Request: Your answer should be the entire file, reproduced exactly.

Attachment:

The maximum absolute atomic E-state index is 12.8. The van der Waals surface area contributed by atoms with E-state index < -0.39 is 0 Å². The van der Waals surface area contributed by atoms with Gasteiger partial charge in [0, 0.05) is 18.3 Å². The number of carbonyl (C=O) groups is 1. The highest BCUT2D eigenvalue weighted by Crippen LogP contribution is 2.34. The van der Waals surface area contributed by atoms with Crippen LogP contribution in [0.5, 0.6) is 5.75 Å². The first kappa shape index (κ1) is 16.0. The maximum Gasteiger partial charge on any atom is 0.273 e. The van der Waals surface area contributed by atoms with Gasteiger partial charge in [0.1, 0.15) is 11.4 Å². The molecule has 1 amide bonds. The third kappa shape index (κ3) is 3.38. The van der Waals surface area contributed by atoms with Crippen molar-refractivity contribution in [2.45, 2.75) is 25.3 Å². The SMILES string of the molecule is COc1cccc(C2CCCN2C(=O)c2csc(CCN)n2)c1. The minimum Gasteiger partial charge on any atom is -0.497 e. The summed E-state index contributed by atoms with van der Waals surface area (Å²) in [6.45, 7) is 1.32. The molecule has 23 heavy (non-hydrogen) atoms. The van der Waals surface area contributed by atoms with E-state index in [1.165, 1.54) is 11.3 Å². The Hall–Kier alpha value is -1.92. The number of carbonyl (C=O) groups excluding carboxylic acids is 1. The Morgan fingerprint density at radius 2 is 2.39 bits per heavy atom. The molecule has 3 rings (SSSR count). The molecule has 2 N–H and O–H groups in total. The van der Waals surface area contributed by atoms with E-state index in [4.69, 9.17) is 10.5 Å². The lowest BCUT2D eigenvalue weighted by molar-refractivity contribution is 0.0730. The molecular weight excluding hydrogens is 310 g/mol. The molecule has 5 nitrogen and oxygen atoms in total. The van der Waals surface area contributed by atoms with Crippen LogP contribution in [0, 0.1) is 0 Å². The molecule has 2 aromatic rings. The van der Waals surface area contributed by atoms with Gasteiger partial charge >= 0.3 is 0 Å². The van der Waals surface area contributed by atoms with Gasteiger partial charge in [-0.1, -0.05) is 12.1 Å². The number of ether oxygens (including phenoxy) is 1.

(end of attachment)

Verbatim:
The maximum absolute atomic E-state index is 12.8. The van der Waals surface area contributed by atoms with E-state index < -0.39 is 0 Å². The van der Waals surface area contributed by atoms with Gasteiger partial charge in [0, 0.05) is 18.3 Å². The number of carbonyl (C=O) groups is 1. The highest BCUT2D eigenvalue weighted by Crippen LogP contribution is 2.34. The van der Waals surface area contributed by atoms with Crippen LogP contribution in [0.5, 0.6) is 5.75 Å². The first kappa shape index (κ1) is 16.0. The maximum Gasteiger partial charge on any atom is 0.273 e. The van der Waals surface area contributed by atoms with Gasteiger partial charge in [0.1, 0.15) is 11.4 Å². The molecule has 1 amide bonds. The third kappa shape index (κ3) is 3.38. The van der Waals surface area contributed by atoms with Crippen molar-refractivity contribution in [2.45, 2.75) is 25.3 Å². The SMILES string of the molecule is COc1cccc(C2CCCN2C(=O)c2csc(CCN)n2)c1. The minimum Gasteiger partial charge on any atom is -0.497 e. The summed E-state index contributed by atoms with van der Waals surface area (Å²) in [6.45, 7) is 1.32. The molecule has 23 heavy (non-hydrogen) atoms. The van der Waals surface area contributed by atoms with E-state index in [1.165, 1.54) is 11.3 Å². The Hall–Kier alpha value is -1.92. The number of carbonyl (C=O) groups excluding carboxylic acids is 1. The Morgan fingerprint density at radius 2 is 2.39 bits per heavy atom. The molecule has 3 rings (SSSR count). The molecule has 2 N–H and O–H groups in total. The van der Waals surface area contributed by atoms with E-state index in [4.69, 9.17) is 10.5 Å². The lowest BCUT2D eigenvalue weighted by molar-refractivity contribution is 0.0730. The molecular weight excluding hydrogens is 310 g/mol. The molecule has 5 nitrogen and oxygen atoms in total. The van der Waals surface area contributed by atoms with Crippen LogP contribution in [0, 0.1) is 0 Å². The molecule has 2 aromatic rings. The van der Waals surface area contributed by atoms with Gasteiger partial charge >= 0.3 is 0 Å². The van der Waals surface area contributed by atoms with Gasteiger partial charge in [-0.1, -0.05) is 12.1 Å². The number of ether oxygens (including phenoxy) is 1.